“Help these boys build a nation their own. Ransack the histories for clues to their past. Plunder the literatures for words they can speak. And should you encounter an ancient tribe whose customs, however dimly, cast light on their hearts, tell them that tale; and you shall name the unspeakable names of your kind, and in that naming, in each such telling, they will falter a step to the light. For only with pride may a man prosper. With pride, all things follow.” ~Jamie O’Neill, At Swim, Two Boys
I started teaching at Lehigh in 2001. I chose to be at Lehigh — meaning: it was consciously and deliberately my choice. I didn’t end up here by default.
I was always an early bloomer, and I was fortunate enough to recognize in myself, very early on, that I had a rare gift (and burden) for teaching privilege to the privileged. I could pass in their world well enough to not totally alienate them, and I felt compelled — driven, really — to teach to them. I wanted to be in a place where I’d teach the historically privileged, where the legacies of structural privilege would be looming large, where I’d be able to get into the heads of the soon-to-be-plentifully-powerful. I went in with my eyes open; I knew it would be challenging. At Lehigh I found them in droves. It was perfect.
However, upon teaching my first year of classes at Lehigh, a surprise came too: I realized a gift I hadn’t known I’d had. In addition to the students I knew I’d teach — the white and wealthy children of the elite — I also found my classes peppered with a contingent of students who soon came to be my heart of hearts: minority students, from all walks of life, struggling to navigate the rocky, rocky, rocky terrain of upward mobility at an elite university. I discovered something surprising — I could teach to them too. Profoundly. With these students I found a powerful connection rooted in their strong craving for someone like me to speak truth, and in my deep desire to disclose insight for maneuvering within an elite institution while experiencing marginality. Word spreads quickly in these worlds, and in no time my classes were split about 50/50 between white privileged students and non-white structurally-disadvantaged students, all trying to figure out their complex lives in a very complex arena.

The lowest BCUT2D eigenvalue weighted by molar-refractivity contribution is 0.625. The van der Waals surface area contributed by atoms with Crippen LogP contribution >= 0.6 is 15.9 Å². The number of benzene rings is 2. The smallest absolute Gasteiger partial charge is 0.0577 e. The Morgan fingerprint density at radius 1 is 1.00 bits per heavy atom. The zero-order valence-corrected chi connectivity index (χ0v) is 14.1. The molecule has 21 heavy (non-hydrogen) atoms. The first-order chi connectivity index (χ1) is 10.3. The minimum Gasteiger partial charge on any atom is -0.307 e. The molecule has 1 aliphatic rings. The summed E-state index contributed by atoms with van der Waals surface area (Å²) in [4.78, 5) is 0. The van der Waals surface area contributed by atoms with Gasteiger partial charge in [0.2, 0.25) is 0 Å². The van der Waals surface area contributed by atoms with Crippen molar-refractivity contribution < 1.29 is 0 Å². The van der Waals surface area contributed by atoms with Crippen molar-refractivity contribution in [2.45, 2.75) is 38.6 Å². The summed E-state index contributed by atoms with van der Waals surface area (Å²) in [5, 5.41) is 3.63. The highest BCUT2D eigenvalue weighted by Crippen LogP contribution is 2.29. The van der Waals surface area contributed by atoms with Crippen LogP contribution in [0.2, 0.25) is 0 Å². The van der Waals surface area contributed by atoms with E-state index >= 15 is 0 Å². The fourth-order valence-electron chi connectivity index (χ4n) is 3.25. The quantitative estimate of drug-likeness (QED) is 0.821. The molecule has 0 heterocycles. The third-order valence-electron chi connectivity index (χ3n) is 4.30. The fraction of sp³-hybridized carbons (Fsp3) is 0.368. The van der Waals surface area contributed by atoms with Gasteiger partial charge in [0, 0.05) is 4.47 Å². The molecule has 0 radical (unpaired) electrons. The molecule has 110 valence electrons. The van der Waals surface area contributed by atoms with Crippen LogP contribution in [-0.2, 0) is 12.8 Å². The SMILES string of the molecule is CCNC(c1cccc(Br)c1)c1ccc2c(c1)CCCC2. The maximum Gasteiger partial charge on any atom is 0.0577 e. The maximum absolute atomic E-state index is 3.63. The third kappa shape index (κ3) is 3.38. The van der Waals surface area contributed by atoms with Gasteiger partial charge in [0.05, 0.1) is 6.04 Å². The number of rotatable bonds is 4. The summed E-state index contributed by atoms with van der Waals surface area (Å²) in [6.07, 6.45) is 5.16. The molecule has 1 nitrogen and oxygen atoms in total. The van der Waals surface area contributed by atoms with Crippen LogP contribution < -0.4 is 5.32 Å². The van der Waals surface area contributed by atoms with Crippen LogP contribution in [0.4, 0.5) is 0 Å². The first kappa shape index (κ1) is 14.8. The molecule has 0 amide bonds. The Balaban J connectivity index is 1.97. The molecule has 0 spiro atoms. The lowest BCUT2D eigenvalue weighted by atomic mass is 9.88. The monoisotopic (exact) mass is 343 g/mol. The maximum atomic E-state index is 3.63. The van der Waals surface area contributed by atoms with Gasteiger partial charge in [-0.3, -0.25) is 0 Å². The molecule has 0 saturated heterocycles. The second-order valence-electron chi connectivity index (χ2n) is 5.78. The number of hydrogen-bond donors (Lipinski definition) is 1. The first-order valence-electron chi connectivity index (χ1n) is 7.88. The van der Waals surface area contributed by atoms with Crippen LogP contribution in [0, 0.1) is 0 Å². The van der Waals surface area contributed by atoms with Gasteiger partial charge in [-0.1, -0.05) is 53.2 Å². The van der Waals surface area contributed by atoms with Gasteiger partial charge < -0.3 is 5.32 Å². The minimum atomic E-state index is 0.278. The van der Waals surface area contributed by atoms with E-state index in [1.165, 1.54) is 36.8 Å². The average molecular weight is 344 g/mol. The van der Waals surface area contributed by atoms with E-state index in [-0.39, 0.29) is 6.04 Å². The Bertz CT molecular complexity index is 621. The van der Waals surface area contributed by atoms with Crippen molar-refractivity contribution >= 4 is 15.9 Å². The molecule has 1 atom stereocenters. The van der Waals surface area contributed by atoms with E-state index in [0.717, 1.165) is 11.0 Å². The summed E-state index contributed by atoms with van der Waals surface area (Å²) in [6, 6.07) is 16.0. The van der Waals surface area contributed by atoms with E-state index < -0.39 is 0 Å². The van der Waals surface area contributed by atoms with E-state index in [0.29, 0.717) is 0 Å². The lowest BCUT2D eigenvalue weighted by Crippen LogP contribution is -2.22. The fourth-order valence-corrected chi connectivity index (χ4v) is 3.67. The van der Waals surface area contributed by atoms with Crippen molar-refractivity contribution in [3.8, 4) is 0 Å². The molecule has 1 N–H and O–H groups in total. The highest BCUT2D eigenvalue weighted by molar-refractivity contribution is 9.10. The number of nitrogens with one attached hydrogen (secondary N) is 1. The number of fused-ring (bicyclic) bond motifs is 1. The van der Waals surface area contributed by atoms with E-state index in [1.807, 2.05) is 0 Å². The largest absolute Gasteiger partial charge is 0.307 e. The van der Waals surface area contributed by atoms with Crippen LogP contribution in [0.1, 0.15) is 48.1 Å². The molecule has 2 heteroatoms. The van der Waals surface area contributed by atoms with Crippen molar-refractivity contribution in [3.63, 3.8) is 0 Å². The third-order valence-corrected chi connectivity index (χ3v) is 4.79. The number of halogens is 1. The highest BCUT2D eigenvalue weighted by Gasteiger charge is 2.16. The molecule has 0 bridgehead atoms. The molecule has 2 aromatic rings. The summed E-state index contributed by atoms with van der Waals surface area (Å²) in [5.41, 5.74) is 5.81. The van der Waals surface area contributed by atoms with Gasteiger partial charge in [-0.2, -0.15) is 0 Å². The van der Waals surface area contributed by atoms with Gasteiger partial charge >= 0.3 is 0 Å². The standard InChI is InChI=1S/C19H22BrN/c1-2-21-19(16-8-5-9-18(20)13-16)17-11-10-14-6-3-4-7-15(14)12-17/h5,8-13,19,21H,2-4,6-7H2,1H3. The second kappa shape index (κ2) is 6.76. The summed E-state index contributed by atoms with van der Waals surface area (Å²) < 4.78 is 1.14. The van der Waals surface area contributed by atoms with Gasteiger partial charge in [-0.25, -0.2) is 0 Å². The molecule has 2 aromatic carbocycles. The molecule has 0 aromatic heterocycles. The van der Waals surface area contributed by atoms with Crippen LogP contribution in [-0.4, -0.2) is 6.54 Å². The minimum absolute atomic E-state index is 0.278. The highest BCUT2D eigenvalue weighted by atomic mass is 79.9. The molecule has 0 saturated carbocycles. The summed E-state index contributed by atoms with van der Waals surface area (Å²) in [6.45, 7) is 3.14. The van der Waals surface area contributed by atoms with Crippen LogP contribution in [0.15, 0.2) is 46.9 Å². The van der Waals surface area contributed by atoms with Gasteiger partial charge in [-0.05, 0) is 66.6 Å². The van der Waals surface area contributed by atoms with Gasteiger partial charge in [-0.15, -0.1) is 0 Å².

This, as it turned out, was beyond perfect: it was engrossing and enthralling and incredibly exhausting and beautifully gratifying. It was draining and invigorating. This is what has kept me at Lehigh.
I’m at the end of my fourteenth year of teaching now. I know I can’t sustain it inevitably, because it takes so much out of me. But, for now, it is still what I’m compelled — no, driven — to do. I am someone who finds myself in the amazing position of knowing, for sure, in my heart, that I’m doing exactly what I’m supposed to be doing, using my gifts just as they are meant to be used, during this particular era of my life. Because this truth is so deeply in the core of my soul, I don’t need confirmation from any external sources to keep me fueled. But, every once in a while, despite not needing it, I receive the most soul-affirming re-fueling to keep on doing what I do. An experience this week was one of those affirmations for me.
Several weeks ago an old student reached out to ask if he could visit and have lunch with me at Lehigh. I was thrilled to plan for his visit. He was coming from California, and despite the fact that I hadn’t seen him in over a decade, I remembered him well and couldn’t wait to see him. On Tuesday, not only did he arrive for our lunch, he surprised me by bringing a classmate of his — another student I hadn’t seen since his graduation, but remembered very well.
Obi and Terrence graduated in 2004, after having taken my Race and Class in America course with me during the spring of 2002. I remember that class so well — it was my first time teaching it. I can still name, from memory, so many of the students in it: Obi, Terrence, Maggie, Erica, Kat, Tres, Teniece, Howard, Ali, Keith, Silk, Tashieka, Justina, Tutu, Valerie, Oscar, Jessica. I’m sure if I looked at my notes from that course I’d remember all the others too. I’m like this with these classes I teach — I remember them. They root into my heart in a deep way.
To be able to sit on Tuesday afternoon, with these 33-year-old-gorgeous-accomplished-brilliant-proud-grown men, ten years after their graduation from Lehigh, and to hear them talk about their lives and their thoughts and their feelings… was a two-hour precious treat for me. Oh, my heart. My heart.
Obi and Terrence. And so many others. These were — and are — my boys, before I had my boys (K & O). These were — and are — my girls before I had Meera. My children are my children, exclusively and uniquely. But these people — my students — these are my people. They are the only ones in this world who truly know what I have done and am doing. Only they know me as the professor that I actually am. Only they know the work I really do. Only they know how deeply my spirit runs through them, and theirs through me. And I know each and every one of them in a very particular, very special, way too.
Once a student of mine, always a student of mine. And there is nothing more awe-inspiring and humbling than to see what they go on to do in their lives, and with their lives.
My boys. My students. My people. My heart.
Obi and Terrence, I am so proud of you, and so proud for you. Thank you for visiting me.
“Teach them the quiet words of kindness, to live beyond themselves. Urge them toward excellence, drive them toward gentleness, pull them deep into yourself, pull them upward toward manhood, but softly like an angel arranging clouds. Let your spirit move through them softly.” ~Pat Conroy, The Prince of Tides